https://en.wikibooks.org/wiki/OpenSCAD_User_Manual/CSG_Modelling#intersection

Never tested this and others might point out flaws in my logic.

I hope that this helps.



On 2020-07-27 11:04 a.m., Ray West wrote:
Hi Carsten,

On 27/07/2020 15:17, [hidden email] wrote:
Hatch filling would not help I think.

I can hatch fill a shape. If it is not complete, the hatch leaks out. By judicious resizing, and placing sections of the shape on the screen, it can hatch to boundary and to screen edge, so can narrow down the region of the gap/s. It can be quicker than zooming in and micro stepping around the boundary. Also, it can hatch fill as a boundary is drawn, and then remove the hatching, leaving a watertight boundary. All a bit clunky, but it gets the job done.

A number of my dxf files are not shapes, just lines, tool paths and the like. I guess they won't load either.


_______________________________________________
OpenSCAD mailing list
[hidden email]
http://lists.openscad.org/mailman/listinfo/discuss_lists.openscad.org

-- 
Ron Wheeler
Artifact Software
438-345-3369
[hidden email]

_______________________________________________
OpenSCAD mailing list
[hidden email]
http://lists.openscad.org/mailman/listinfo/discuss_lists.openscad.org

_______________________________________________
OpenSCAD mailing list
[hidden email]
http://lists.openscad.org/mailman/listinfo/discuss_lists.openscad.org

-- 
Ron Wheeler
Artifact Software
438-345-3369
[hidden email]

_______________________________________________
OpenSCAD mailing list
[hidden email]
http://lists.openscad.org/mailman/listinfo/discuss_lists.openscad.org

_______________________________________________
OpenSCAD mailing list
[hidden email]
http://lists.openscad.org/mailman/listinfo/discuss_lists.openscad.org

-- 
Ron Wheeler
Artifact Software
438-345-3369
[hidden email]

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Re: dxf

mondo

Hi Ron,

Any suggestion is worthwhile. If it doesn't help me, it may well help someone else. Not much point in lurking on fora. If everyone did that, it would be very dull. High end cnc machining (which I am in no way involved in) is far, far more involved than 3dprinting, although high end 3d printing (Renishaw for turbine blades, etc) has some complexity.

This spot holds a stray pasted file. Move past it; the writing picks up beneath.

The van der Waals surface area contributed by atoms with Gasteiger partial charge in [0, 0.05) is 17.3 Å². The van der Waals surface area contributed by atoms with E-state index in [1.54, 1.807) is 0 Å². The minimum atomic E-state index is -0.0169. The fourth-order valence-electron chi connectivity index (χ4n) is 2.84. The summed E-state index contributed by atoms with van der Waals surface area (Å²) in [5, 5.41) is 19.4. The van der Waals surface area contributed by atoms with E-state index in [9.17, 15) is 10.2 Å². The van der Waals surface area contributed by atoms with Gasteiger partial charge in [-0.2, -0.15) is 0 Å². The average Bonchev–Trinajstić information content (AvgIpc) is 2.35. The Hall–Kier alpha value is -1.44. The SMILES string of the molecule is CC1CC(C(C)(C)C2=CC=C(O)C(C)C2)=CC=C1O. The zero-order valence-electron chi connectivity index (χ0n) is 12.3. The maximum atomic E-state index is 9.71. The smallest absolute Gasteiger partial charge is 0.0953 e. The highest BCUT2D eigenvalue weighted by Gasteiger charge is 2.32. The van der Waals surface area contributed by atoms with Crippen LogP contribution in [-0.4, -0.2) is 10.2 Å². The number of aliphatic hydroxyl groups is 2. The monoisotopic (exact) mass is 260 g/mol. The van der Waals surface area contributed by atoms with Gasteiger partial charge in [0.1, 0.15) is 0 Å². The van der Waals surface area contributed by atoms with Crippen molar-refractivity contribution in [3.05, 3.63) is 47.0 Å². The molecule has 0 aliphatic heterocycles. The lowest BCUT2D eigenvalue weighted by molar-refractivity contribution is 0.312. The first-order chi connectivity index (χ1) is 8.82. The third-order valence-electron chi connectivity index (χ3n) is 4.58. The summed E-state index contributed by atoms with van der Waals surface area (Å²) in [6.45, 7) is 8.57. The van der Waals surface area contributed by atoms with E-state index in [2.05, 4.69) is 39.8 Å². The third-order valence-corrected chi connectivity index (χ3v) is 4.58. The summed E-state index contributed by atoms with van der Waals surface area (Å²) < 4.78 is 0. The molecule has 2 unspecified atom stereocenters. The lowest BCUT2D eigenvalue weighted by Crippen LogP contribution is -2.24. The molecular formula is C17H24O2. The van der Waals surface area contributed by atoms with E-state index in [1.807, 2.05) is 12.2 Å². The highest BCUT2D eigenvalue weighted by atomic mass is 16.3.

I do not have paying business customers, having given up my day job some years ago. I have customers, in the sense they use what I supply them, and they come and dig my garden in return, say. A far better method.

Best wishes,

Ray

On 28/07/2020 03:24, Ron Wheeler via Discuss wrote:
Without knowing the type of models that you are generating, it is hard to be sure that my suggestions are worthwhile.

Given that caveat and my willingness to be embarrassed by people who actually know what they are doing, I will make the following comments.

It would seem that in some cases, it may be possible to produce OpenSCAD scripts that would allow customers to enter some parameters and have the scripts generate the ultimate object.
In some cases, the customer would not have to touch the lower level scripts and in the best cases, the customer would only have to set some number of parameters and invoke your scripts to produce the object that they desire. OpenSCAD would allow them to visualize the object and take any relevant measurements to verify that their parameters are generating the correct model.

I think that some of the responses to this thread give ideas that are worth pursuing about the process to take an OpenSCAD model and run it through other programs that create the correct tool paths and CNC instructions to produce the desired output.

This seems to the ignorant (me), that worrying about tool paths and other CNC concerns can be left to the end of the process.
My opinion is that CNC is a more complex problem than 3D printing but paths, directions and tool choices are all decisions that people have been able to make for many years and it is not impossible for software to make the same choices.

The first step may be to produce a sufficiently accurate model about what you want to make and later on worry about how to make it.
If this can be done, customers are going to be much more productive by focusing on what they know and leaving the technical details to the tool chain.

My ignorance gives a certain amount of confidence regarding possible solutions, but regardless, I hope that this helps.

Ron

On 2020-07-27 3:06 p.m., Ray West wrote:

Hi Ron,